“The Franklin is the result of … my relationships with the different artists’ communities here in Chicago.” – Edra Soto
Edra Soto’s interdisciplinary and conceptual practices involve performances, installations, and architectural interventions. She explores pop culture, design elements and connections to urban spaces, communities and world cultures.
Born in Puerto Rico in 1971 in a conservative Catholic environment, Soto became interested in the ideology of congregation. The recipient of the Fundación Alfonso Arana Fellowship, Soto lived in Paris in 1997; there she experienced the contemporary European art scene. Returning to San Juan, Soto became an instant success as one of the artists of Galería Botello.
Finding her artistic voice and visual language during her high school years, Soto has become recognized for her audience participatory art projects which engage the viewer as the agent who activates the artwork. Her interventions complicate primary assumptions about race, class, hybridization, and transculturation processes. Her close attention to history and the symbolism inherent in objects and patterns unpacks hidden meanings in her recreation of Puerto Rican vernacular architecture, domestic spaces, and tropical paradises.
Settling in Chicago in 1990 to pursue a graduate degree at the School of the Art Institute of Chicago, Soto’s collaborative work as a desire for communal spaces is reflected in her current curatorial practice. In 2014, Soto established THE FRANKLIN, a gallery space she runs with her husband, Dan Sullivan. She has delved into amplifying exposure to contemporary artists and their artistic engagements in her own backyard. Thinking of art as an educational tool, Soto is interested in education as a teaching artist. Currently teaching at the School of the Art Institute of Chicago, Soto also taught in charter schools and the Chicago Public Schools.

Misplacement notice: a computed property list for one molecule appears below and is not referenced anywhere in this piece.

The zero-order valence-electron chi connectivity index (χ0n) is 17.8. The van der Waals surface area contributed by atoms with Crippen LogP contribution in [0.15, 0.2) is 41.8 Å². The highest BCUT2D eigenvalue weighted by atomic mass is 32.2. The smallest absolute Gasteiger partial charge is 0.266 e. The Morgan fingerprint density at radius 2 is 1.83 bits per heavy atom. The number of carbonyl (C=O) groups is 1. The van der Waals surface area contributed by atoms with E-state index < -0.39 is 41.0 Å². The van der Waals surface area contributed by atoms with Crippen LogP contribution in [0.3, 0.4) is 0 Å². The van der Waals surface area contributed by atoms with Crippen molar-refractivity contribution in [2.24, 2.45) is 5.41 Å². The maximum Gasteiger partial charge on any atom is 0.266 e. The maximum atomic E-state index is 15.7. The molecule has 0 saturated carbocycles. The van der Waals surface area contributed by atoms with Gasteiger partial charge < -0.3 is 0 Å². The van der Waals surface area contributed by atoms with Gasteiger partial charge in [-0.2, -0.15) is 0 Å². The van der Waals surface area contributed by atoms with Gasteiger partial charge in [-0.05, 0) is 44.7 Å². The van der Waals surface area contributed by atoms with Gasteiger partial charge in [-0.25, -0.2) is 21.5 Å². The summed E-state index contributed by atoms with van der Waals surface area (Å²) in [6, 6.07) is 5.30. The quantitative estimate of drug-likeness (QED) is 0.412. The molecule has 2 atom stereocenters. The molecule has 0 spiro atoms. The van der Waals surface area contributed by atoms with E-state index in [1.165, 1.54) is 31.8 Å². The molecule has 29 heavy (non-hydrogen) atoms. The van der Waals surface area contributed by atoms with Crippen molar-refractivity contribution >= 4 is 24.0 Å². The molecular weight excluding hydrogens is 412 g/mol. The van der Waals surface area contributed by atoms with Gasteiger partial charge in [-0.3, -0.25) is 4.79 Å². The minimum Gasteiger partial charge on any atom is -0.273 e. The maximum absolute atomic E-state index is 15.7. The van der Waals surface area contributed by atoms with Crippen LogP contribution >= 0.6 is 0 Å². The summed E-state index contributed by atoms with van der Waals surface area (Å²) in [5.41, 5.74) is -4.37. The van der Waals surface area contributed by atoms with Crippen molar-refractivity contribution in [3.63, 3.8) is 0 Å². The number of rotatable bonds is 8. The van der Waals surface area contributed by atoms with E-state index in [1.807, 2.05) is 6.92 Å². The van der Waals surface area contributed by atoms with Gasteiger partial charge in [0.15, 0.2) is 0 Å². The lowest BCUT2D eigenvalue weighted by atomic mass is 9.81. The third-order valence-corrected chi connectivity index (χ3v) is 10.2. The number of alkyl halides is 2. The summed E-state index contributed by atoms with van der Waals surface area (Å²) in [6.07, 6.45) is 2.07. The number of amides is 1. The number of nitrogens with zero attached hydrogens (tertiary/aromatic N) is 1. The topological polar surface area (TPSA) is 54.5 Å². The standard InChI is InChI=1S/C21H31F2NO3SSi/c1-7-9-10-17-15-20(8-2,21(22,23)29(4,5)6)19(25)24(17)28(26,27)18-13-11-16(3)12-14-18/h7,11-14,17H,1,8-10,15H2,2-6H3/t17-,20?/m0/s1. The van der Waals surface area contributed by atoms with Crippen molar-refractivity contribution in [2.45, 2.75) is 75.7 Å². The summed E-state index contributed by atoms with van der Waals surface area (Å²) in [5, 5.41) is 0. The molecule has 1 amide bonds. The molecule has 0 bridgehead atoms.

Soto holds a BFA in visual arts with a minor in education from the Escuela de Artes Plásticas y Diseño de Puerto Rico; she earned her MFA from the School of the Art Institute of Chicago.
Alluding to issues of class, race, cultural origins, hierarchies and myth, I create symbolic gestures of colonization, prompting viewers to reconsider post-colonial visual culture.
I am motivated by my upbringing, my personal and familial relationships, and my geographical relationships with communities in Puerto Rico, the United States and abroad. In my work, I seek to provide an engaging space that challenges the boundaries among the audience, the artist, and the work of art. I balance my practice in between a social practice consciousness and the impact visual arts components can impart. In pursuing this goal, I have made use of a variety of exhibition formats: immersive installation, performance, site-responsive work and architectural interventions have facilitated my efforts at public engagement, producing works comprised of both traditional and unusual materials.
My most recent work, titled Open 24 Hours, unfolds the historic connection between African Americans and cognac that traces back to the 1930’s. During both world wars, cognac was introduced to black soldiers stationed in southwest France. France celebrated black artists and musicians like Josephine Baker; they filled Paris clubs during the interwar years. African Americans have elected to drink cognac since then. Rap lyrics referencing cognac have refurbished this liquor’s popularity among African Americans since the late 1990’s.